There have been reports of passengers attacking one another over wearing federally mandated masks. Others have attacked flight attendants, such as a California woman charged last week in federal court for punching a flight attendant and knocking out two teeth during an altercation in May. The woman could face more than 30 years in jail.

While airline executives suggested 18 months ago that the COVID-19 crisis would have the same financial impact on the airline industry as the 2001 terrorist attacks, few could have guessed that it would spark a similar level of anxiety and trepidation in the air.

The 2001 terrorist attacks instigated the biggest changes in air travel since commercial airlines started flying after World War II. Passengers were now asked to show up two hours or more early and wait in security lines while federal agents searched bags and scanned for weapons on bodies.

Erin Bowen, an aviation psychologist and professor at the University of Texas-Arlington, said the massive changes to public life after 9/11 were met with a united message from political leaders, the business world and the general population. People grumbled, but few lashed out at the new measures.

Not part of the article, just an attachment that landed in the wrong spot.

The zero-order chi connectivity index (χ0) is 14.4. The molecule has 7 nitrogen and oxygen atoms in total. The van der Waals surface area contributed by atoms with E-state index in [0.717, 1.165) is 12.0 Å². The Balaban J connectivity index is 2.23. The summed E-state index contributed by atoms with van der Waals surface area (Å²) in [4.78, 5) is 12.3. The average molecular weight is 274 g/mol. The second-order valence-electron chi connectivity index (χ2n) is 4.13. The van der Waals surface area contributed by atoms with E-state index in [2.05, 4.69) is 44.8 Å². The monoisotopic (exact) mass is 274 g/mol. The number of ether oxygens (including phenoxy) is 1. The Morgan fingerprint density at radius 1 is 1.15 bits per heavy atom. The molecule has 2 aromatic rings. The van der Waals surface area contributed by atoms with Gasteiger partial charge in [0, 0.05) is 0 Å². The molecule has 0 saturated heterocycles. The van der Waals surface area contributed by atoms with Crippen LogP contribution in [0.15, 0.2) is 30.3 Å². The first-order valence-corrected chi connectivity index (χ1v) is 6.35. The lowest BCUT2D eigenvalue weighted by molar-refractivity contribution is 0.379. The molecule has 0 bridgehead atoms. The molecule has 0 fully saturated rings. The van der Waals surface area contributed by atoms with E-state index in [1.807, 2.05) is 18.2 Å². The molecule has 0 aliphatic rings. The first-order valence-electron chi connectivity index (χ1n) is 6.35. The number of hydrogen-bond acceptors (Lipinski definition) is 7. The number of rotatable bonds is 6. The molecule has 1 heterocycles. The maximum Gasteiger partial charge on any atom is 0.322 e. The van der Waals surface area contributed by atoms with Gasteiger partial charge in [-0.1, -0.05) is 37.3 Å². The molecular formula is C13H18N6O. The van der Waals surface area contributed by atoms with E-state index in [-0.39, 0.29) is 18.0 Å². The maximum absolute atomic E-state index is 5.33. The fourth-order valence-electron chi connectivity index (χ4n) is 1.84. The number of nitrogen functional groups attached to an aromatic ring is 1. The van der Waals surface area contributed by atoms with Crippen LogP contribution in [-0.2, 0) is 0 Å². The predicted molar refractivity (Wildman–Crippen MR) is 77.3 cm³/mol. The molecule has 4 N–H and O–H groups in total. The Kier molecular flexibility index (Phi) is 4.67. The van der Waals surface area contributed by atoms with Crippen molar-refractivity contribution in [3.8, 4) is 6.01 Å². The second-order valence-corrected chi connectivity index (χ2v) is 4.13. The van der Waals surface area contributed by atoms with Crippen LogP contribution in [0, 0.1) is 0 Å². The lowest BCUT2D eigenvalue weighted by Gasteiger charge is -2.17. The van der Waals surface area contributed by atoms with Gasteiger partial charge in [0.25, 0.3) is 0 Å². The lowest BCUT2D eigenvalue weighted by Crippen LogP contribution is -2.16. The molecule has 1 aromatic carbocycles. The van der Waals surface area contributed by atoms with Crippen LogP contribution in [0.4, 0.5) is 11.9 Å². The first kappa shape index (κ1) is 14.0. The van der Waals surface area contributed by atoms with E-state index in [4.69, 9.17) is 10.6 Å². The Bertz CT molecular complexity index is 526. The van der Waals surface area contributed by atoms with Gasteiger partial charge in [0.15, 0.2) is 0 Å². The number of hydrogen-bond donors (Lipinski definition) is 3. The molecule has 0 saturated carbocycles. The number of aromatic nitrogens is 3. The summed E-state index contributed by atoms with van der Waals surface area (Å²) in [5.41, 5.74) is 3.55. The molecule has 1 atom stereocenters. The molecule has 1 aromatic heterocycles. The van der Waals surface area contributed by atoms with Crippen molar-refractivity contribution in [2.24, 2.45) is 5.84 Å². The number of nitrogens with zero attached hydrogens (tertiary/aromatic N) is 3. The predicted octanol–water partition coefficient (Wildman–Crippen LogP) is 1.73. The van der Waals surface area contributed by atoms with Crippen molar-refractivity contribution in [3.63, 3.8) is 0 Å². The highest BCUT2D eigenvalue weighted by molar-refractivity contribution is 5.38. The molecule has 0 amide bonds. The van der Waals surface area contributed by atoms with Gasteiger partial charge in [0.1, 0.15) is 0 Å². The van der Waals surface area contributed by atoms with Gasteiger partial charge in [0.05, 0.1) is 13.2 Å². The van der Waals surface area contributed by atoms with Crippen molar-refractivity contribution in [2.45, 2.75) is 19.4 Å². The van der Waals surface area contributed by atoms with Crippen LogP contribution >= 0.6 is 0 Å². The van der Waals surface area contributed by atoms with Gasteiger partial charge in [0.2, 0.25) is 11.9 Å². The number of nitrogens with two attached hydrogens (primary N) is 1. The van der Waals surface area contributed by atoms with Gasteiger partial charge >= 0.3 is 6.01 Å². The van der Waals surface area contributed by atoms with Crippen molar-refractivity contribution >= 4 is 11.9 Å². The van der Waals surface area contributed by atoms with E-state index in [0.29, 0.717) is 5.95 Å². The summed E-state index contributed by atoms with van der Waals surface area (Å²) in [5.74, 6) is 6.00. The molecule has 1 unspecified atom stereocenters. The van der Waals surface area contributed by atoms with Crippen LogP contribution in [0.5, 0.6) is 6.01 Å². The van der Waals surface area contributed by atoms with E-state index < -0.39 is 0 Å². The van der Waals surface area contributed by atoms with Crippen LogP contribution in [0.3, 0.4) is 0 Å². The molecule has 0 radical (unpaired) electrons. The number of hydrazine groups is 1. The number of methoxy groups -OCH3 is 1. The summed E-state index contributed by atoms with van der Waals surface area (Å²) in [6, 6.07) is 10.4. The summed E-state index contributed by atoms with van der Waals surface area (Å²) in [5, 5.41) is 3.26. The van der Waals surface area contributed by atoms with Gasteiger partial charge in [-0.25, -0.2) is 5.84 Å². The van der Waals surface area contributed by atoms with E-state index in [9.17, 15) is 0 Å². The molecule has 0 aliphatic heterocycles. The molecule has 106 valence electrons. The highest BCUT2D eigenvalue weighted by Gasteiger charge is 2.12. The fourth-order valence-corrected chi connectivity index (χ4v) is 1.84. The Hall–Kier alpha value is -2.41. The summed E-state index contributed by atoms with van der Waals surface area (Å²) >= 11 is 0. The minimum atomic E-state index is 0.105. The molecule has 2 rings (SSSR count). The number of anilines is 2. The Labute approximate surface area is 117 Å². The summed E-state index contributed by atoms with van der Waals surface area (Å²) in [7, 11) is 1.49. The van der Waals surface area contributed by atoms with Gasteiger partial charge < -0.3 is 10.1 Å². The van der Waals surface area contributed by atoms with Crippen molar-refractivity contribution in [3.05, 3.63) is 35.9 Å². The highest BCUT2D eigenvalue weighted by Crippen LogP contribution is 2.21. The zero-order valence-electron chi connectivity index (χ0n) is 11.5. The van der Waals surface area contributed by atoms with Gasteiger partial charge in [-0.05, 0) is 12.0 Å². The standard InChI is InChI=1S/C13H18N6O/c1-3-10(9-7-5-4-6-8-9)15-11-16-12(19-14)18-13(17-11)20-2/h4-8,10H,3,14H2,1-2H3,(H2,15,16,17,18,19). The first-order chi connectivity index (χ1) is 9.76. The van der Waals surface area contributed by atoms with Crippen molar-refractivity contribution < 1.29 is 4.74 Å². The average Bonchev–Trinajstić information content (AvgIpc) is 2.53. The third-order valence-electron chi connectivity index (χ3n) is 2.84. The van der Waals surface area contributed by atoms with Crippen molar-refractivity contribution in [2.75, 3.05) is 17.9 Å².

“There wasn’t a single person out there saying we don’t need security,” Bowen said. “And you had a remarkable political alignment.”

A memorial for victims of the attacks on Sept. 11 is displayed at Dallas Love Field.
A memorial for victims of the attacks on Sept. 11 is displayed at Dallas Love Field.(Elias Valverde II / Staff Photographer)

Even airlines, which initially questioned the costs of the new security at airports, quickly embraced checkpoints once the financial situation became more clear, she said. As the airline industry took on the virus, the traveling public didn’t embrace the same solutions for beating COVID-19 as they did for stopping terrorism.